Gregory Campbell (ice hockey)

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Gregory Campbell
Gregory Campbell2012.jpg
Born (1983-12-17) December 17, 1983 (age 30)
London, ON, CAN
Height 6 ft 0 in (183 cm)
Weight 197 lb (89 kg; 14 st 1 lb)
Position Centre
Shoots Left
NHL team
Former teams
Boston Bruins
Florida Panthers
NHL Draft 67th overall, 2002
Florida Panthers
Playing career 2003–present

Gregory James "Greg" Campbell (born December 17, 1983) is a Canadian ice hockey centre who currently plays for the Boston Bruins of the National Hockey League. He is the son of former NHL player and current NHL Director of Hockey Operations Colin Campbell.

Playing career

Amateur career

Born in London, Ontario, Campbell grew up in nearby Tillsonburg playing the majority of his minor hockey with the Tillsonburg Tornados BB teams of the OMHA Southern Counties League and the AAA Elgin-Middlesex Chiefs of the Alliance Pavilion League until Minor Bantam.

He was drafted by the Plymouth Whalers in the 6th round (102nd overall) in the 1999 OHL Bantam Supplemental Draft after playing the 1998-99 season with the Aylmer Aces Jr.B. club.

Campbell was traded by Plymouth on August 2, 2002 to the Kitchener Rangers along with a 3rd round draft pick for Ryan Ramsey, Gary Klapowski, and a 2nd round pick. According to the Rangers, Campbell was brought in to "fill the need for a strong forward to park in the crease area to play alongside Derek Roy on the Rangers top unit and especially on the powerplay, filling a gap left by graduating power forwards: Jeff Szwez and John Osborne who combined for 42 goals for the Rangers last season."1

Gregory Campbell was even late invitee to the World Junior Championships camp joining current Rangers: Steve Eminger and Derek Roy at the camp. Campbell, along with Roy and Eminger (as well as current Bruins teammate Daniel Paille), played for Team Canada at the 2003 World Junior Championships.

Through 55 games for Kitchener, Campbell racked up 23 goals and 33 assists for 56 points playing alongside Derek Roy. In 21 playoff games for Kitchener, Campbell scored 15 goals and picked up 4 assists for 19 points with 34 PIM, leading his team to contend for the Memorial Cup in 2003. Campbell recorded 1 goal and 6 assists for 7 points in four games in the tournament. He was named to the Memorial Cup All-Star team along with Derek Roy, Mike Richards, Steve Eminger, Doug O'Brien, and Scott Dickie. Campbell was awarded the Ed Chynoweth Trophy as the tournament's leading scorer and the George Parsons Trophy as most sportsmanlike player.2

Professional career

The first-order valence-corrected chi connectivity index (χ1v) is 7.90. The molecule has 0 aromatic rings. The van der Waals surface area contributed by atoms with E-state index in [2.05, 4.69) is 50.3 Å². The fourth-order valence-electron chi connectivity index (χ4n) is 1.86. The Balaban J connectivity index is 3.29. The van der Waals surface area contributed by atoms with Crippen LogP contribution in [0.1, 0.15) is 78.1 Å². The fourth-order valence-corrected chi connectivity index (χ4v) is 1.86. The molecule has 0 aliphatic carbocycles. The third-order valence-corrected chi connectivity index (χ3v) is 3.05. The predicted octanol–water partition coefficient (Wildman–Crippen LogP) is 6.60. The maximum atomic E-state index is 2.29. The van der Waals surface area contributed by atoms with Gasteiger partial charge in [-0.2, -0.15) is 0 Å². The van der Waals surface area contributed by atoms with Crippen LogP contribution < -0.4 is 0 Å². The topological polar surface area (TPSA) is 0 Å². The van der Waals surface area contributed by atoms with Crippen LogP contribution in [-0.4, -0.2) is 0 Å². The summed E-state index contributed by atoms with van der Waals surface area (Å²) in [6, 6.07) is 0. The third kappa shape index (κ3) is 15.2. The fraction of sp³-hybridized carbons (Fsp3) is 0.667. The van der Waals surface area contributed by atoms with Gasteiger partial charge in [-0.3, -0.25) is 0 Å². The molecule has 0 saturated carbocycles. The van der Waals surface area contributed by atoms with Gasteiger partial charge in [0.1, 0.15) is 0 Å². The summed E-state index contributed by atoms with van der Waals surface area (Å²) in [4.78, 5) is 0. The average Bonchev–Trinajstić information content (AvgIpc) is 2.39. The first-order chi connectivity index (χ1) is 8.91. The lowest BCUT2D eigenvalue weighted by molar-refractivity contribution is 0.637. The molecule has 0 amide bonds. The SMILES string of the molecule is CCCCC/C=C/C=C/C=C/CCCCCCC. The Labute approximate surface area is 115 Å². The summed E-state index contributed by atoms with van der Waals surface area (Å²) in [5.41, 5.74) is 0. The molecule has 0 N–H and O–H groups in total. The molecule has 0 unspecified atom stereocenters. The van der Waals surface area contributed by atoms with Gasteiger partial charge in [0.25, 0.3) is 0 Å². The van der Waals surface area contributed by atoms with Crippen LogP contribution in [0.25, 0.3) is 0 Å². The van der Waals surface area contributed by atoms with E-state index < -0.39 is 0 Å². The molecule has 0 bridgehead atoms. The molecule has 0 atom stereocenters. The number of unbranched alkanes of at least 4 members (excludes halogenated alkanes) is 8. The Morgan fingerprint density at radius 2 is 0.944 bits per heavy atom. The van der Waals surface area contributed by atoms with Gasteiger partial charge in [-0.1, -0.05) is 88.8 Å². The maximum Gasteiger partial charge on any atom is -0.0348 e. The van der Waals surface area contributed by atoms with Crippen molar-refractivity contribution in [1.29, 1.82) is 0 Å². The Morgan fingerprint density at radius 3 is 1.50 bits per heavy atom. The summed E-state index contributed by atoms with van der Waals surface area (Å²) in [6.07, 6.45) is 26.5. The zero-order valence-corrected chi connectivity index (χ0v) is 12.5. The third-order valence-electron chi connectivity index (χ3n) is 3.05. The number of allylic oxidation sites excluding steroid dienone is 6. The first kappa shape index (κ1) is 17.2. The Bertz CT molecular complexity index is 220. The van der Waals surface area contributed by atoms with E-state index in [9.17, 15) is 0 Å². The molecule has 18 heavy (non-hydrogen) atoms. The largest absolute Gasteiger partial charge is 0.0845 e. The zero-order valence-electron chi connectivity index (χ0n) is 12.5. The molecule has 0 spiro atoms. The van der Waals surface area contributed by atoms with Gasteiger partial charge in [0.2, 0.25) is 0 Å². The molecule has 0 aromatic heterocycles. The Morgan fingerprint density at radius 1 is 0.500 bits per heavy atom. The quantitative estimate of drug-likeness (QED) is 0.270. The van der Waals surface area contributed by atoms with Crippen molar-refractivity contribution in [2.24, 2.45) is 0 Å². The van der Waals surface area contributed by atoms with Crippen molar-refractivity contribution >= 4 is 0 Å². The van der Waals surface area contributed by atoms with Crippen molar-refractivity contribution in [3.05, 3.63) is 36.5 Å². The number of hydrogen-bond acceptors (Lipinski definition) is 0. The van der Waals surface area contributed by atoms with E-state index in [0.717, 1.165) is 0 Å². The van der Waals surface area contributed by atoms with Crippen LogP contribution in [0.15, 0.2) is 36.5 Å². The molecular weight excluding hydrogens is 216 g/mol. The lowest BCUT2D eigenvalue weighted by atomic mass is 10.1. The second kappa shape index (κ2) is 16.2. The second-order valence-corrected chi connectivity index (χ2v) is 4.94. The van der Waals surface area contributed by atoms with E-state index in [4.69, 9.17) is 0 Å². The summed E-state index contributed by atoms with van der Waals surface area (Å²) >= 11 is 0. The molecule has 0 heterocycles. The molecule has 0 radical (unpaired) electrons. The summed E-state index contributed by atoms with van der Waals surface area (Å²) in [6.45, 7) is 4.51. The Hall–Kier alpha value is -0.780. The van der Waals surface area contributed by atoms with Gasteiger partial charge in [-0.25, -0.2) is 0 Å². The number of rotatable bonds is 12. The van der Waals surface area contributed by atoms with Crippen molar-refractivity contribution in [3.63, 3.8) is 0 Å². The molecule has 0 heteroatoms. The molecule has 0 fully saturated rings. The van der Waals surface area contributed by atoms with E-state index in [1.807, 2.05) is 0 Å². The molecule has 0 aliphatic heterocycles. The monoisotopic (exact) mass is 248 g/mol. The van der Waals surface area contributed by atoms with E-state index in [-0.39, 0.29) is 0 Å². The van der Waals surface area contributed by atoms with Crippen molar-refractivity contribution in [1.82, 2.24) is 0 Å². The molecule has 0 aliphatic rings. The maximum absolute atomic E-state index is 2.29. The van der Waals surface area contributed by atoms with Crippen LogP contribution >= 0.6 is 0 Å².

Campbell was drafted 67th overall by the Florida Panthers in the 2002 NHL Entry Draft. He played two NHL games in 2003–04, but did not register a point in those contests. He scored his first goal in 2005-06, in a 4–3 loss to the Montreal Canadiens, against goaltender Yann Danis. On June 22, 2010 he was traded by the Panthers along with Nathan Horton to the Boston Bruins in exchange for Dennis Wideman and a first round draft pick (15th overall) in the 2010 NHL Entry Draft and a third round pick in the 2011 NHL Entry Draft.3

In the 2010–11 season Campbell set a career high in penalty minutes (93) and tied a career high in goals (13). During the Stanley Cup Playoffs Campbell centered the Bruins' penalty kill, notably shutting down a potent Vancouver Canucks power play in the Stanley Cup Finals, limiting them to just two power play goals through seven games. On June 15, 2011, Campbell won the Stanley Cup with the Bruins. On June 12, 2012, he re-signed a three-year deal, worth $4.8 million.

On June 5, 2013, during the 3rd Game of the Eastern Conference finals, Campbell suffered a broken right fibula after throwing himself in front of an Evgeni Malkin slapshot during a crucial penalty kill. Campbell regained his footing and despite being unable to put any pressure on his right leg, he remained on the ice for more than a minute. In doing so, he helped kill off the Penguins power play before painstakingly skating himself to the bench. The Bruins went on to win the game 2-1 in double overtime.4

Career statistics

    Regular season   Playoffs
Season Team League GP G A Pts PIM GP G A Pts PIM
1998–99 Aylmer Aces Jr.B. OMHA 49 5 9 14 44
1999–00 St. Thomas Stars Jr.B. OMHA 55 12 8 20 51
2000–01 Plymouth Whalers OHL 65 2 12 14 40 10 0 0 0 7
2001–02 Plymouth Whalers OHL 65 17 36 53 105 6 0 2 2 13
2002–03 Kitchener Rangers OHL 55 23 33 56 116 21 15 4 19 34
2003–04 San Antonio Rampage AHL 76 13 16 29 73
2003–04 Florida Panthers NHL 2 0 0 0 5
2004–05 San Antonio Rampage AHL 70 12 16 28 113
2005–06 Florida Panthers NHL 64 3 6 9 40
2005–06 Rochester Americans AHL 11 3 3 6 30
2006–07 Florida Panthers NHL 79 6 3 9 66
2007–08 Florida Panthers NHL 81 5 13 18 72
2008–09 Florida Panthers NHL 77 13 19 32 76
2009–10 Florida Panthers NHL 60 2 15 17 53
2010–11 Boston Bruins NHL 80 13 16 29 93 25 1 3 4 4
2011–12 Boston Bruins NHL 78 8 8 16 80 7 0 2 2 0
2012–13 Boston Bruins NHL 48 4 9 13 41 15 3 4 7 11
NHL totals 569 54 89 143 526 47 4 9 13 15

See also

References

External links








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